Learning to be optimistic: an educational issue?


At a time marked by the end of great hopes , humanity seems to be engaged in a race for disaster, where reasons to hope, and to believe in a better and smiling future, are, if not nonexistent, at least very rare. As chaos seems more certain than progress , what sense can it have to be still optimistic? Is an education in optimism desirable, or even simply possible?

When collapsologists credibly theorize the collapse of the world, wouldn’t the desire to teach optimism be the sign of an excess of optimism that is totally out of season? Because, according to a word from Alain, in his Words on Happiness , it is often necessary to recognize that “the darkest pessimism is the true”. This is why it was easy for Voltaire to ridicule Leibniz through Candide , an irreducible optimist, who believed himself in “the best of all possible worlds”.

But what are we to understand by “pessimism” and “optimism”? Before designating specific philosophical currents, these terms refer to mental attitudes, and express a dominant way of apprehending situations and events.

Resign or act

The optimist feels a sense of confidence in the future, and expects a happy outcome. While the pessimist is convinced that things always turn out badly. The first is rather happy with his present, and without any particular fear for his future. The second dissatisfied with the present, and very worried about the future.

Is one attitude better than another? Pessimism could be held as objectively truer, in the sense that things often end up turning out badly, death being, as Pascal says, “the end which awaits the most beautiful life in the world”. Whereas optimism is humanly more fruitful, in the sense that it expresses a hope without which the human being will undertake nothing. One leads to endure and to resign oneself, in the name of a present that is always disappointing. The other to act and to move forward, in the name of a tomorrow likely to sing.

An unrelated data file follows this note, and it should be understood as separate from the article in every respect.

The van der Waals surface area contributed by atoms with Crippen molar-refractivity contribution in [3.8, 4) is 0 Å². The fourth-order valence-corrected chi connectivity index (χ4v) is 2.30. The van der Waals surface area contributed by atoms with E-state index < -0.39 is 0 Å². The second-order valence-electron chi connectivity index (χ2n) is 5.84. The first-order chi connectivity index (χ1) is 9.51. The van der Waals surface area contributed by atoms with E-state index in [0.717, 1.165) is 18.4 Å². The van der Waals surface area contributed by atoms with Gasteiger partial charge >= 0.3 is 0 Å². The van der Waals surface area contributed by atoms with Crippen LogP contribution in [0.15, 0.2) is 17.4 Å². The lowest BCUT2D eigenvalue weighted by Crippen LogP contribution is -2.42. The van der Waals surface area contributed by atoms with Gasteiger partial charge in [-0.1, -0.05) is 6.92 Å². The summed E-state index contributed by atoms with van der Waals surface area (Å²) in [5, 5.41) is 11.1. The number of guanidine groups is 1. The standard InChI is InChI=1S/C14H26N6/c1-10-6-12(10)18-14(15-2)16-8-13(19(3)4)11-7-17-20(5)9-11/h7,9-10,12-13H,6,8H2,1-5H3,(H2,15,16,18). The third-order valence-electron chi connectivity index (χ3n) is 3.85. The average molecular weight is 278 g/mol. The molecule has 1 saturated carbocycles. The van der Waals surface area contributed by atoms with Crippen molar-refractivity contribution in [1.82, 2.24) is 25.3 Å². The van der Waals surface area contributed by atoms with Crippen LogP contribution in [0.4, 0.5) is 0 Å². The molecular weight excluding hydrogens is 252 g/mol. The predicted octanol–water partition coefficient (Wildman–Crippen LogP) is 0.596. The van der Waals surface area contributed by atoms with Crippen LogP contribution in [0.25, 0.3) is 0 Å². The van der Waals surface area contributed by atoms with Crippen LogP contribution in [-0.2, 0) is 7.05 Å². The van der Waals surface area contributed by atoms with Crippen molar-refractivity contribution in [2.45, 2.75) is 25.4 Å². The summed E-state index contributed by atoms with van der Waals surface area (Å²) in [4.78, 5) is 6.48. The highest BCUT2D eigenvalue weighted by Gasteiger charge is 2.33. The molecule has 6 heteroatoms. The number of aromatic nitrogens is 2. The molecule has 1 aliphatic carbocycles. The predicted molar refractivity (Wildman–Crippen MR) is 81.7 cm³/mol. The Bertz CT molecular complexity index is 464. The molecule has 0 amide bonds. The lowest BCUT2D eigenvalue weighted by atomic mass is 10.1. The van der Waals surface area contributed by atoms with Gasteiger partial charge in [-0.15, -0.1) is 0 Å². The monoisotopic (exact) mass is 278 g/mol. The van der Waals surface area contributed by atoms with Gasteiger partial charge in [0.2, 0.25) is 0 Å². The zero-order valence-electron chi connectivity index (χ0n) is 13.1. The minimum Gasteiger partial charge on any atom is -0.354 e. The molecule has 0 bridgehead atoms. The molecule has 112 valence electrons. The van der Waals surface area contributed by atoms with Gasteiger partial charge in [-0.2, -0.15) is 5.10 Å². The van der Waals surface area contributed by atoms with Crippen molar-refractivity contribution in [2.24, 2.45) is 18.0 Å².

Should we therefore bet on the dream, against realism? The optimism / pessimism dichotomy is not exclusive. We would gladly say that, as Devos glimpsed joy against a background of sadness, optimism must be considered as a way of overcoming the sadness into which the taking into account of the harshness of the times, and the observation of the suffering that accompanies everything, plunges. human life.

A third term: chance

For Schopenhauer, “Life is never good”, because it “is nothing more, as a rule, than a series of aborted hopes, disappointed projects and mistakes recognized too late”. “Human life… goes from suffering to boredom”. That is. But should we be content to suffer, without trying anything, on the grounds that failure would be more certain than success?

While pessimism is like an immediate given of conscience, optimism is a requirement, or a duty, for human beings. They must not be thought against each other, as if the choice of one leaves no room for the other. We do not have to choose a camp, between for example Schopenhauer, for whom wanting to live generates suffering and evil, and Leibniz, for whom everything is for the best in the best of all possible worlds.